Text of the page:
Japanese startup Nayuta is releasing an in-progress lightning implementation with a compelling new focus: the internet of things (IoT).
As revealed exclusively to CoinDesk, Nayuta is publishing the first lightning implementation geared specifically toward IoT, or networks of connected devices that feed data to one another. The idea behind Nayuta’s release is that it connects to bitcoin’s live network (as opposed to a test one), allowing transactions of real BTC.
To date, Nayuta’s release represents the fourth lightning implementation to officially launch on bitcoin’s mainnet so far, following software pushes from startups Acinq, Blockstream, and Lightning Labs.
Called Ptarmigan, the Japanese word for “thunder bird,” the name plays off the fact that the promising bitcoin technology it builds upon is named “lightning.”
The startup view micropayments as a major element for the budding Internet of Things industry, which has attracted attention from many big name firms. Some of those companies are investing time and resources at the intersection of blockchain and IoT, and while there’s not one clear direction for how the tech can be integrated into connected device networks, recent headlines make it clear that significant industries are getting involved.
The idea behind one aspect — as demonstrated by Jaguar’s IOTA experiment as well as work by startups like Nayuta, is that IoT devices will be capable of making small payments to one another. In the case of lightning, such micropayments could be conducted using bitcoin.
As Nayuta co-founder Kenichi Kurimoto explained to CoinDesk:
“The lightning network has the following promising characteristics: (a) small transaction amounts, or “micropayments” (b) borderless and cross-domain payments (c) real-time payments (d) large transaction per second (TPS) potential. Especially the combination (a) & (b) has the potential to create a whole new market. Because humans do not want to make payment-action many times, it is required to link with other actions performed by many people or with some kind of autonomous actions.”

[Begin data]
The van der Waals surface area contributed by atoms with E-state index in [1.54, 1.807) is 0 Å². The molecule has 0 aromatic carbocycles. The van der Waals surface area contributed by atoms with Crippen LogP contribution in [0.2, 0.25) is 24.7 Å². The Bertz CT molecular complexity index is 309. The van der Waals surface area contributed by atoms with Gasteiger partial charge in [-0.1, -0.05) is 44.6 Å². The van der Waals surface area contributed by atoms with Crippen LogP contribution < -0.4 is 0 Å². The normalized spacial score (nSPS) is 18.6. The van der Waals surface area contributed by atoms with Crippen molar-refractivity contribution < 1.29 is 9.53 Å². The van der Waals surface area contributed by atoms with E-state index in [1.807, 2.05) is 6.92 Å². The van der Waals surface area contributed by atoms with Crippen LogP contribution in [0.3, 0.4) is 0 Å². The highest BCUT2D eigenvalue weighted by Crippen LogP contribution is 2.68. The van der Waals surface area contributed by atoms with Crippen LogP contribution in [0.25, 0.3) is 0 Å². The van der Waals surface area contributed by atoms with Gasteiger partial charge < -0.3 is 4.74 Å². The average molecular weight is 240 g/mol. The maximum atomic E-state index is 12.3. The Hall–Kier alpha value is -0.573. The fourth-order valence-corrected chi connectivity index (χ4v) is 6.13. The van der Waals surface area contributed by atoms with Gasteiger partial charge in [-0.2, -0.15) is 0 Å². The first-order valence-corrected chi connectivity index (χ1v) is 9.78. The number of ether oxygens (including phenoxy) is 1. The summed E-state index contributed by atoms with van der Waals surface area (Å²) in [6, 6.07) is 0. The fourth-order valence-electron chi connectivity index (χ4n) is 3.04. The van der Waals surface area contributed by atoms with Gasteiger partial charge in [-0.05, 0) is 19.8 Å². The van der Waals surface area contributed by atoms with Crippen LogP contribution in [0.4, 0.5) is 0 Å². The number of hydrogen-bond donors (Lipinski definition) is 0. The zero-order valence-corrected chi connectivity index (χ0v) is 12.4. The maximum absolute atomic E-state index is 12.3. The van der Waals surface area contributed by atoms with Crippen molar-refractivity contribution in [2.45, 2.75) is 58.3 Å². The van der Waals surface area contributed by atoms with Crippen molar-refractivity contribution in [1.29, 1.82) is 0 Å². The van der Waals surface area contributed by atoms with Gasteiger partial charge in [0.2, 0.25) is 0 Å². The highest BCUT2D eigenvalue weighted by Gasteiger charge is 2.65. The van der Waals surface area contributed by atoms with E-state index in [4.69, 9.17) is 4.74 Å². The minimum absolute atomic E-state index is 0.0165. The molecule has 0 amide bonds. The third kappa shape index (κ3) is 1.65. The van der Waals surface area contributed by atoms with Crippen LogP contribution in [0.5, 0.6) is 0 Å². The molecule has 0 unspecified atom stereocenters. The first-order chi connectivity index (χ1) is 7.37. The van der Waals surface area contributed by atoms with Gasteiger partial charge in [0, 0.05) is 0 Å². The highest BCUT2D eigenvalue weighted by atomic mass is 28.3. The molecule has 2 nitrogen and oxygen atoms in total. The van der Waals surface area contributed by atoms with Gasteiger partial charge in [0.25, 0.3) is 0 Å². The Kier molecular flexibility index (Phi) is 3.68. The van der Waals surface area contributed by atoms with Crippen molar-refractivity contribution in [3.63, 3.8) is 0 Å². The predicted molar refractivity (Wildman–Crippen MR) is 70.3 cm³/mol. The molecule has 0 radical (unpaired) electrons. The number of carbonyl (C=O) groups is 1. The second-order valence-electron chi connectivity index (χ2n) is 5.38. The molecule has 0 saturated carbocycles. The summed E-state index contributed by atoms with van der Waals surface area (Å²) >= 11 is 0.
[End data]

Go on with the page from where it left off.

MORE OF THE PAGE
Nayuta partnered with a major electric Japanese company last year to put lightning payments to the test for recharging electric cars. But while this is also a vision shared by larger companies like Qualcomm Ventures, thus far, these ideas haven’t taken off at a large scale, perhaps partly because bitcoin’s micropayment technology is still under-developed.
But Nayuta is trying to put the idea to the test. Soon to follow is a device they call a lightning “shield.” Arduino’s are little computers used mostly by hobbyists to create robots or other technology. “Shields” add extra functionality, from motors for making things spin or better sound. a new type of technology that can be clipped onto an Arduino board.
“It means dramatically increasing the number of people who can develop prototypes of IoT applications that use Lightning Network feature,” Kurimoto said, adding:
“IoT is one of the important Lightning Network application area, but no one knows what the killer-app is. In such situation, an increasing number of developers and prototyping trials are very important.”
But this one adds lightning functionality, or the ability for said device to send or receive small payments.
“Our long-term goal is to make Ptarmigan the small-footprint lightning network software that operates on small hardware. This mainnet version experimentally implements an SPV wallet mode with which it operates on an independent node on Raspberry Pi Zero,” Nayuta said in a press release.
“SPV,” which stands for simplified payment verification, is a small lightning node on the network that requires an end-user to download less data. A Raspberry Pi Zero is possibly the cheapest computer to date, costing a mere $5.
To show how it works, Nayuta has released a short demo video, showing how they sent a lightning transaction over their new lightning shield, causing a strip of lights to shine.